Every rock show attracts an older crowd, but the curious skewing of numbers at Guns N' Roses was a bit intimidating. I was afraid that if the crowds rocked out too hard so many hips would break that my ability to administer first aid would be taxed to the extreme, to say nothing of my fear of performing chest compressions on ladies who had boob jobs back in 1983 and now looked like skeletons smuggling Valencia oranges.
Or, in a few cases, some very droopy pumpkins.
A sea of men with salt-and-pepper hair down to their waists roamed the crowd below my overpriced VIP riser seats, many of them trailing ladies in leather miniskirts with teased '80s hair that stood a solid foot from their scalps, ready to hop on the hood of any nearby Corvette with an albino snake should the opportunity arise.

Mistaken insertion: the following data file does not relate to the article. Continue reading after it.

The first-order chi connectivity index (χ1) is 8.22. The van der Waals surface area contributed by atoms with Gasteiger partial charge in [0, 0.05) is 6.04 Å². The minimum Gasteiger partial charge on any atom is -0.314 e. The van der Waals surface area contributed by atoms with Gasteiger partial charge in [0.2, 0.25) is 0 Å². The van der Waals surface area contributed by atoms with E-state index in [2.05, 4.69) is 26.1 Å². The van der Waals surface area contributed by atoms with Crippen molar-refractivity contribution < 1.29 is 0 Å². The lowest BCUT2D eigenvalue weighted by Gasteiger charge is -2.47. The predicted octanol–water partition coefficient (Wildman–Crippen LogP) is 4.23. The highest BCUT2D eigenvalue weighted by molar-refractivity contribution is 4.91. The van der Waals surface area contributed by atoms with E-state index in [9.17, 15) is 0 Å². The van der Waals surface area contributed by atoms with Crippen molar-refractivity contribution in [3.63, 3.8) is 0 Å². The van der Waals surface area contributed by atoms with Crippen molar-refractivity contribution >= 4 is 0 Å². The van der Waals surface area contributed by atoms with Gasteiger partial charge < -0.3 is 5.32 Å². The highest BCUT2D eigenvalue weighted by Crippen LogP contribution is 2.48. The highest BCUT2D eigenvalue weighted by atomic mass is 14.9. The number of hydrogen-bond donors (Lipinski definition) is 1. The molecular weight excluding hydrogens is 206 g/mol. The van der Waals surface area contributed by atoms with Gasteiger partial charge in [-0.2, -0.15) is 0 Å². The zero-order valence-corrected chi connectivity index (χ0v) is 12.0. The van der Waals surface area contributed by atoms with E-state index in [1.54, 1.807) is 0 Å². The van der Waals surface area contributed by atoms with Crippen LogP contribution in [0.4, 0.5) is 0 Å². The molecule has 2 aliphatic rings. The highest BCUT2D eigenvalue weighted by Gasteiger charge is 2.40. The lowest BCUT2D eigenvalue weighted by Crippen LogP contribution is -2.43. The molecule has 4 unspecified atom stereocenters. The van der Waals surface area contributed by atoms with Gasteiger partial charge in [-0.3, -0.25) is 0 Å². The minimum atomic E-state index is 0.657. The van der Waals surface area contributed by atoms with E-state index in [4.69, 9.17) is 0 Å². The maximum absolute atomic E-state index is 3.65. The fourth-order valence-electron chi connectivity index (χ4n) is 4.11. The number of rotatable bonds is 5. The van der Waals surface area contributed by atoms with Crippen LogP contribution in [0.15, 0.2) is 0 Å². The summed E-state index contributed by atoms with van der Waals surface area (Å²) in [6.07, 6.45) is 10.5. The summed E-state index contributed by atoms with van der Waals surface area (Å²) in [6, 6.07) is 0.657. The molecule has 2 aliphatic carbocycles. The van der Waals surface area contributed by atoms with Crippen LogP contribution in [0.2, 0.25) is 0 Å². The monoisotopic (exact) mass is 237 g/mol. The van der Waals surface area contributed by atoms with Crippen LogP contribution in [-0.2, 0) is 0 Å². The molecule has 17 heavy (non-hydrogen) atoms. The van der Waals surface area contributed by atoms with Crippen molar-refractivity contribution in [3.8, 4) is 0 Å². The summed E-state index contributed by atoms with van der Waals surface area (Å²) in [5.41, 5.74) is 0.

They say rock 'n' roll will never die, and in a terrifying way, that's real. Every song you ever heard is captured in the time you heard it, no matter how long you continue to drink from the wrong cup in that cave with the old Templar Knight. So when the opportunity arises to see a band no one thought would ever play together again after 1995, what happens is you get people like me who can still bend over to tie their shoes without assistance and a sea of others who can't eat hard cheese before bedtime. They were totally awesome when the songs came out originally, but now they're taking heart medicine while they do their shots.
Kevin Winter/Getty Images for Coachella
I see you, Richard Fortus.